Developing on a Mac vs a PC

Marco Arment: "It's like a first-world/third-world kinda computer today."

Dan Benjamin: "Right! No, exactly!"

Marco Arment: "It's like if your instructions to someone, are like, 'Uh, how do I hook up this water filter?' Ok well first, you hook this up to your sink. And like, 'Well, I don't have a sink.'

Merlin Mann chuckling in the background.

Dan Benjamin: "Here's how to get this...right.."

Merlin Mann: "Let me get you a different pamphlet."

Dan Benjamin: "And you know Marco, that's an excellent point. It is a very very different world on the other side."

The best description I've heard, in years, about the differences and difficulties in developing open standards oriented web applications on a Macintosh vs a PC platform. You need to listen to the 5by5 Special #4: Kindacritial which aired yesterday.

Programming Is Like Juggling, or Why Open Office Environments Are Programming Hell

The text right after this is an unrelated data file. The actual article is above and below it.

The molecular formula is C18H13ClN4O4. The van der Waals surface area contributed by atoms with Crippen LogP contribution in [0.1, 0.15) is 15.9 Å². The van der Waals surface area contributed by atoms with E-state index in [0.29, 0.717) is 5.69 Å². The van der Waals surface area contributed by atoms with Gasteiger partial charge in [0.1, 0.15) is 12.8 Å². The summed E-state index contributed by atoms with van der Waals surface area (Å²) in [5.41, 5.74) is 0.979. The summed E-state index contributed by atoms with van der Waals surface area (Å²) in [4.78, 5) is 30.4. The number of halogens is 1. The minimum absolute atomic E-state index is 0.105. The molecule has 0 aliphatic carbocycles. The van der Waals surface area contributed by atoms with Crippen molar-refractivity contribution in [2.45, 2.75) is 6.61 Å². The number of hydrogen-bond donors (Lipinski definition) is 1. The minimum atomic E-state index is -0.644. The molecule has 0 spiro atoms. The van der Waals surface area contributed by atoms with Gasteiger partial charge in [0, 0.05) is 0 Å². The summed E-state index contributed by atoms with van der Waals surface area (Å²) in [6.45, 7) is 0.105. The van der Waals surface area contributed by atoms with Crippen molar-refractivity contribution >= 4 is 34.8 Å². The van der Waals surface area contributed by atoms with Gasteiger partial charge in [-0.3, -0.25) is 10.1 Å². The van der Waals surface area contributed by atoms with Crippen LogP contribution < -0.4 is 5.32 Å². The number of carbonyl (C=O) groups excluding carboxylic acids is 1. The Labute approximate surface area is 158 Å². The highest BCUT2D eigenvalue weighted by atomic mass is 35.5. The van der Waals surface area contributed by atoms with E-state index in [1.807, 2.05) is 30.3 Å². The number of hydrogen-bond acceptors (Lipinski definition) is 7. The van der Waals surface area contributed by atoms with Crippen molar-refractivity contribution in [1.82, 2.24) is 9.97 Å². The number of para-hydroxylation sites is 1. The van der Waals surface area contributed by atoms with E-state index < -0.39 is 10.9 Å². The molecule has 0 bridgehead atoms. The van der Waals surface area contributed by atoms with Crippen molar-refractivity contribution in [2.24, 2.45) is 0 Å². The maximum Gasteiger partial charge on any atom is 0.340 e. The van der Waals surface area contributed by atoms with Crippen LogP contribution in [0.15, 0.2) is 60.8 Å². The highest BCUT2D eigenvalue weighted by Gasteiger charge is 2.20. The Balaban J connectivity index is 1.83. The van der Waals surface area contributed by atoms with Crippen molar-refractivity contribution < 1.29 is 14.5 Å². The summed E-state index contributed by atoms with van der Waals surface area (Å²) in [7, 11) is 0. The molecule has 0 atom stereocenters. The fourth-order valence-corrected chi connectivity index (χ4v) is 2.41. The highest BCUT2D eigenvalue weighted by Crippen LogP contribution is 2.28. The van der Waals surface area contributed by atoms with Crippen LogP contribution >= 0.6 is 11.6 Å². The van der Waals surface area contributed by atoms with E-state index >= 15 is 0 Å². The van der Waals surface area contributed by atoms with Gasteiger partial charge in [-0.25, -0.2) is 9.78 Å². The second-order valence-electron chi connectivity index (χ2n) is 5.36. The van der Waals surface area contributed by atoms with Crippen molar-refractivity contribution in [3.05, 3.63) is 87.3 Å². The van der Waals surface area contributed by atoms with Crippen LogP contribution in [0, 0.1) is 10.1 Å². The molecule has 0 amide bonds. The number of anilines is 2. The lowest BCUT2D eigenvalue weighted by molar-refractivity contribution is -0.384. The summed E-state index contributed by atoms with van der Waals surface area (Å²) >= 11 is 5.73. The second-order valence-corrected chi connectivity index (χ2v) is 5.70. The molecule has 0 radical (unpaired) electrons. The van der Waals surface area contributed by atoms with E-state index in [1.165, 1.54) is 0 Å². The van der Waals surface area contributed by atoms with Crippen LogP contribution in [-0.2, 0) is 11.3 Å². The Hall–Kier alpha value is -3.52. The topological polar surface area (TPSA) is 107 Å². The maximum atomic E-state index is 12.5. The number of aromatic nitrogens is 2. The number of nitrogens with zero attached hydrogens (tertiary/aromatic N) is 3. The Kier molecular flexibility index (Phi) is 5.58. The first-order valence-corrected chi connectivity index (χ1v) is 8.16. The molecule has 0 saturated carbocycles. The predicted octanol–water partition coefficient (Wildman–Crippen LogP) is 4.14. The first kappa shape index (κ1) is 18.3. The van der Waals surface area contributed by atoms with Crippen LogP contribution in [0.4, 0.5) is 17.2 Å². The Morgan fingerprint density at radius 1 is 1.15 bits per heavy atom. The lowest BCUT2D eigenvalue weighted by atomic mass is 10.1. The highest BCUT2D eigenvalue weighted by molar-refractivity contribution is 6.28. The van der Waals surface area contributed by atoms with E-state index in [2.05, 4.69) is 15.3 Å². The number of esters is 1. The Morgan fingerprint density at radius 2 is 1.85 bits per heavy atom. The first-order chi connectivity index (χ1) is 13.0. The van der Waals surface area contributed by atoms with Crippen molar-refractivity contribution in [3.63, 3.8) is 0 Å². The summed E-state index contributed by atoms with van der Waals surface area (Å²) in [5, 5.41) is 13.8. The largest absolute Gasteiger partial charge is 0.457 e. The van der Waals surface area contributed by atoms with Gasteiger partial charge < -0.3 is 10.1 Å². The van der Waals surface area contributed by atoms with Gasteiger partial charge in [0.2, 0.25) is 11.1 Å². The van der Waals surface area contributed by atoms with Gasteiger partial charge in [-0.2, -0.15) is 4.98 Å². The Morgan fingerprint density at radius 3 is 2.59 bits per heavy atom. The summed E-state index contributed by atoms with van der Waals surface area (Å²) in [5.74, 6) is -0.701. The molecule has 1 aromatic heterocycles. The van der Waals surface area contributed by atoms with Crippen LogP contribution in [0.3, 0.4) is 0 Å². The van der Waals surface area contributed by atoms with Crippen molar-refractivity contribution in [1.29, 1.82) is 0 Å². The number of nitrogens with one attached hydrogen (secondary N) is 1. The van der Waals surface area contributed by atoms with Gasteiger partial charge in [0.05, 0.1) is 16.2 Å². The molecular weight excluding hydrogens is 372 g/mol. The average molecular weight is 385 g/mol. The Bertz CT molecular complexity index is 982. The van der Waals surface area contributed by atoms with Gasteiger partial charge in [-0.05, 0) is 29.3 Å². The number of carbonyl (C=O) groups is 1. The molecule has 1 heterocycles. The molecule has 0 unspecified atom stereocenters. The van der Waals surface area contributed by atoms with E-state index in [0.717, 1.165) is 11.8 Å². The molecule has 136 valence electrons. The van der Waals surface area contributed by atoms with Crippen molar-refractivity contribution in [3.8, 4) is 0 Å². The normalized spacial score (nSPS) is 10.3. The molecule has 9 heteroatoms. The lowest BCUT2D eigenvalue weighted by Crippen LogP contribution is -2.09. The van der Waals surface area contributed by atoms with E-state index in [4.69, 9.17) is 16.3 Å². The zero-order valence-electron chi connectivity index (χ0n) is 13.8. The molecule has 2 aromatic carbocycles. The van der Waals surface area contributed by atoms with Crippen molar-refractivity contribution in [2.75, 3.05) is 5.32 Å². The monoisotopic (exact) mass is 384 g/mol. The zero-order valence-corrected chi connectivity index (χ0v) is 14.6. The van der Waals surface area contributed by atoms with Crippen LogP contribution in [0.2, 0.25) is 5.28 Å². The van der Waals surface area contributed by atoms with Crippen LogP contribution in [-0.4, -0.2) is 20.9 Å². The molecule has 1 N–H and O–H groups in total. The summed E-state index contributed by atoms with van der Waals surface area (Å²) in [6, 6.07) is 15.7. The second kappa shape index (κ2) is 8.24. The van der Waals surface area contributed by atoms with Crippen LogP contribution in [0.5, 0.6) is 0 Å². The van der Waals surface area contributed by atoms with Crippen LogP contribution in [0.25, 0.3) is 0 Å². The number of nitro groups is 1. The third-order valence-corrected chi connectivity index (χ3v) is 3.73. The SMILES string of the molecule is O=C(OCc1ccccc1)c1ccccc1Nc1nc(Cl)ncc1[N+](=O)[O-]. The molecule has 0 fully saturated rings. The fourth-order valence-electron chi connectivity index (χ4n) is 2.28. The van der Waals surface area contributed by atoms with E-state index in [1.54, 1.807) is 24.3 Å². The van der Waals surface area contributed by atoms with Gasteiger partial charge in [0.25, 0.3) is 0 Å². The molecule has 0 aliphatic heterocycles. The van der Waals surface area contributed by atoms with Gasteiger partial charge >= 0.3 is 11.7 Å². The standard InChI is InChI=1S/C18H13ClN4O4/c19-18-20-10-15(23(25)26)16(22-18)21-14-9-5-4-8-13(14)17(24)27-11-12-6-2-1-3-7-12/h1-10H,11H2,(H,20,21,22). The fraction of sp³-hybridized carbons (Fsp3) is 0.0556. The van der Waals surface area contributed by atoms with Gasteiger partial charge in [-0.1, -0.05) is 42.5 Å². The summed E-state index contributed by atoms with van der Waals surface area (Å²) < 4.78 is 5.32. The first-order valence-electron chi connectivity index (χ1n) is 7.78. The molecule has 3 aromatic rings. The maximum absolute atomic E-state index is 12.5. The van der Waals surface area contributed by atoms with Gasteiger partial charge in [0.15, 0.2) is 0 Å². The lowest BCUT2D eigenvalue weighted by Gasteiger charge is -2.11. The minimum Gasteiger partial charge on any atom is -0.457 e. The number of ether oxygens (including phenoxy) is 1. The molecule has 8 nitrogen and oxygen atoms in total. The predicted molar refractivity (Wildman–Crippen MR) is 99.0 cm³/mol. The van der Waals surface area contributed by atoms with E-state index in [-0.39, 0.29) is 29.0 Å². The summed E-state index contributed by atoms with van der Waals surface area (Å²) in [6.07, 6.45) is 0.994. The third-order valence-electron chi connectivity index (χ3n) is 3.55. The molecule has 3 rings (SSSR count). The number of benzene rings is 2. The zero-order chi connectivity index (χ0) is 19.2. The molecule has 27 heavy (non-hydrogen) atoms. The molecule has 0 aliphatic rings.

<rant> Programming is like juggling. When I'm coding, I usually have Chrome, Transmit, BBEdit, Kaleidoscope, and the developer inspector in Chrome all open at once. I have gotten myself into a mental state where I am troubleshooting, which CSS class or id is influencing which object on the page, trying different parameters or structural hierarchy to manipulate the object on the page into doing what I want it to do. I'm usually also listening to an audiobook or podcast with my noise canceling earphones on, to block out noise and minimize distractions. You see, music is too repetitive and my mind wanders, but something in the background to listen to keeps me thinking while I'm thinking. That might not make sense to anyone but another developer but just trust me that it matters. I have both hands on the keyboard or keyboard + mouse and am using 2-4 programs at once with overlapping or side-by-side windows so that I can quickly switch in-between them. Again, programming is like juggling. Remember that. We have an open office environment. I hate it. Open office environments tend to give people the false impression that it is okay to wander about the office and stop from cubicle to cubicle to make small talk. For me, each time it happens, I have to un-pause my audio, take off my headphones and completely set down the 4-8 balls I have up in the air at the time in order to see what the person wants. Sometimes it is for a legitimate reason - they have a question that is necessary to communicate not over phone or email, but in person. That's fine. I understand that. But remember, programming is like juggling. Occasionally, only about 6-10 times a day, someone will come up behind me. I hate this, and usually because I'm concentrating to hard, it's akin to someone sneaking up behind you in the dark and screaming "boo!". Sometimes they come around my cubicle to stand on the other side of it, facing me, so I can plainly see they want my attention. I sigh inside my head. I un-pause my audio, take off my headphones. The person just stands there with a smile on their face. Finally, I ask, "Yes?" to which they will just wave and say, "Oh, just wanted to say hi." They turn and walk off. Seriously? Programming is like juggling, and open office environments are like trying to juggle in the middle of a day care center where the toddlers keep walking up to you tugging on your shirt every 5 minutes to ask you to watch them do a somersault. If you work in an open office environment and one of your co-workers who is a developer has their headphones on and it appears there is code on the screen at the time, please don't disturb them unless you have a good reason. Saying "hi" is not a good reason. </rant>